The difference between carbon neutral and net zero targets

difference between carbon neutral and net zero

Carbon is becoming a popular topic, and it is not surprising in a time when we desperately need to reduce and remove emissions from the atmosphere to achieve environmental sustainability. As a result of this, a range of terms are being used, like carbon negative, carbon neutral and net zero. In this article, we examine the difference between carbon neutral and net zero.

With so many different terms, it can be a bit confusing to know which is the best approach for your organisation. It is also essential to highlight that currently, there are no universally agreed definitions for these terms.

Climate commitments remain fully voluntary, and there is no legally binding, standardised regulatory framework. Continue reading to learn what carbon neutral and net zero mean according to the latest information and how they differ. 

What is carbon neutral?

Carbon neutral is one of the latest buzzwords, with so many businesses pledging to be carbon neutral by 2030, 2050, and so on. It essentially involves companies calculating their carbon emissions and compensating for what they have emitted through carbon offsetting. Businesses that are becoming carbon neutral are taking steps to remove the equal amount of carbon to what they are emitting through their business activities. They are doing this by investing in carbon sinks which absorb CO2. 

Carbon sinks include our oceans and forests, and they store carbon from the atmosphere. Investment into the health of these carbon sinks is known as offsetting. The practice of offsetting carbon allows businesses to balance out their emissions. Most businesses that strive to become carbon neutral will first work at reducing their emissions. Then, they will set their sights on carbon offsetting programmes. Generally, when a business purchases a carbon offset, the funds are then used to support an existing emissions reduction project. 

These offsetting programmes provide a range of benefits and focus on a broad number of issues such as biodiversity conservation, reforestation, and empowering communities most affected by the impacts of climate change. There is a range of different interpretations of what it means to be a carbon-neutral business. Companies with high ambitions will generally measure all of their emissions, including from their own activities (scope 1 and scope 2) and from their bigger value chain (scope 3).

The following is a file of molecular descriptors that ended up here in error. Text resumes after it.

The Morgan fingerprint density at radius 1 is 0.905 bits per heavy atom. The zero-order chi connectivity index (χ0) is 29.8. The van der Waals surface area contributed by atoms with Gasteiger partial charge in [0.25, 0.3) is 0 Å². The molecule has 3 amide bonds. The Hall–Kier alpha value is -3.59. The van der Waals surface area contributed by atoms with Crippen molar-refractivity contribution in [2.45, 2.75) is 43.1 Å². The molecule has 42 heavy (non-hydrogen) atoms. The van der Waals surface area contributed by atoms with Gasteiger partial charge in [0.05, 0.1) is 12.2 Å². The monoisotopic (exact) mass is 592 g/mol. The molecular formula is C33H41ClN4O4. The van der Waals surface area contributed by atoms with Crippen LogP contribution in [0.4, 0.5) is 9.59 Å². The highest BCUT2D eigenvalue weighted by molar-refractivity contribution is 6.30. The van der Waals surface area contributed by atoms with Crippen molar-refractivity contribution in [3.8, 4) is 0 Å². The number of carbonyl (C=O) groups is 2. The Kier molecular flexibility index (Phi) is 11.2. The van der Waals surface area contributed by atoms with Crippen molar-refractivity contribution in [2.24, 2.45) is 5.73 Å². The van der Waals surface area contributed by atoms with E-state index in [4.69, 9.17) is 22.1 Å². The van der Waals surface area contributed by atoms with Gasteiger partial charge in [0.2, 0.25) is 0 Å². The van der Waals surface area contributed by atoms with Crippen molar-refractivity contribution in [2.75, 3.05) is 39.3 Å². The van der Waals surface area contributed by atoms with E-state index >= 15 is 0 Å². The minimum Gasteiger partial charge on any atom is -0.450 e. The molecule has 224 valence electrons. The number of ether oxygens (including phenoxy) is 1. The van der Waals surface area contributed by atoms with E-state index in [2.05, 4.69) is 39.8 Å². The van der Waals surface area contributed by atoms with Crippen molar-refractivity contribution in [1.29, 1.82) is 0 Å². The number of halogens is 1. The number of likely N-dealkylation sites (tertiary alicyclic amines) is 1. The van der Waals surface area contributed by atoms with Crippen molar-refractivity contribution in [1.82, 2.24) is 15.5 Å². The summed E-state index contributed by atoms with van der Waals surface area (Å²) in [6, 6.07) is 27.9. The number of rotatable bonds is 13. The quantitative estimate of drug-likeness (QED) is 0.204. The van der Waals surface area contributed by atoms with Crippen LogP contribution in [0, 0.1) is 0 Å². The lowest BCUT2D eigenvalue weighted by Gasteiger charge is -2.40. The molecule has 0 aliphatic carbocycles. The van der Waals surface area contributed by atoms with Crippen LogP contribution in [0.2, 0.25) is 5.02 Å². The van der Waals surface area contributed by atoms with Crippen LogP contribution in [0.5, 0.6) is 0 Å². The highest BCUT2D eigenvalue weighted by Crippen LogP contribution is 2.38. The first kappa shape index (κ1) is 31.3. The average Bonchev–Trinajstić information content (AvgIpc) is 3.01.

What is net zero?

Net zero is quite similar to climate neutral, which explains the confusion regarding what exactly they mean. Moreover, many people think the terms are synonymous. However, net zero is much grander in scale than climate neutral. Becoming net zero means going beyond just removing carbon emissions. Instead, it includes all greenhouse gas emissions in the atmosphere. 

For instance, nitrous oxide, methane, and other various hydrofluorocarbons. The main thing climate neutrality and net zero have in common is that both require businesses to remove the equivalent amount of what is being released into the atmosphere. The transition to net zero is also occurring on a worldwide scale and requires the involvement of governments and the public and private sectors. 

Businesses setting net zero targets, in essence, must commit to reducing greenhouse gas emissions by at least 90 percent by a specific target date. This date is generally no later than 2050. The remainder of the emissions must be neutralised with removal credits. An organisation will only be considered net zero when they reach this point. This approach to reducing emissions was set up by the Science-Based Targets Initiative (SBTi), the leading industry target-setting body.  

The SBTi defines a net zero target for corporate organisations as achieving a scale of value-chain emission reductions that are consistent with the current temperature limit of 1.5 degrees celsius with no or limited overshoot. Additionally, to be net zero means neutralising the impact of any kind of residual emissions that remain unfeasible to be removed by eliminating an equivalent amount of carbon dioxide from the atmosphere.

These targets carry a promise of climate action that is directly aligned with the Paris Agreement and limiting warming. There are several advantages of setting a net zero target for businesses. For instance, increased investor confidence, the ability to create competitive advantage and drive innovation, increased resilience, and improved brand reputation and credibility. 

Key differences between carbon neutral and net zero

Now that you have a better understanding of what it means to be carbon neutral and net zero let’s look at the key differences between each. Both terms refer to balancing emitted greenhouse gas emissions by either removing or avoiding emissions. However, the big difference between both is that one focuses on offsets or compensated emissions.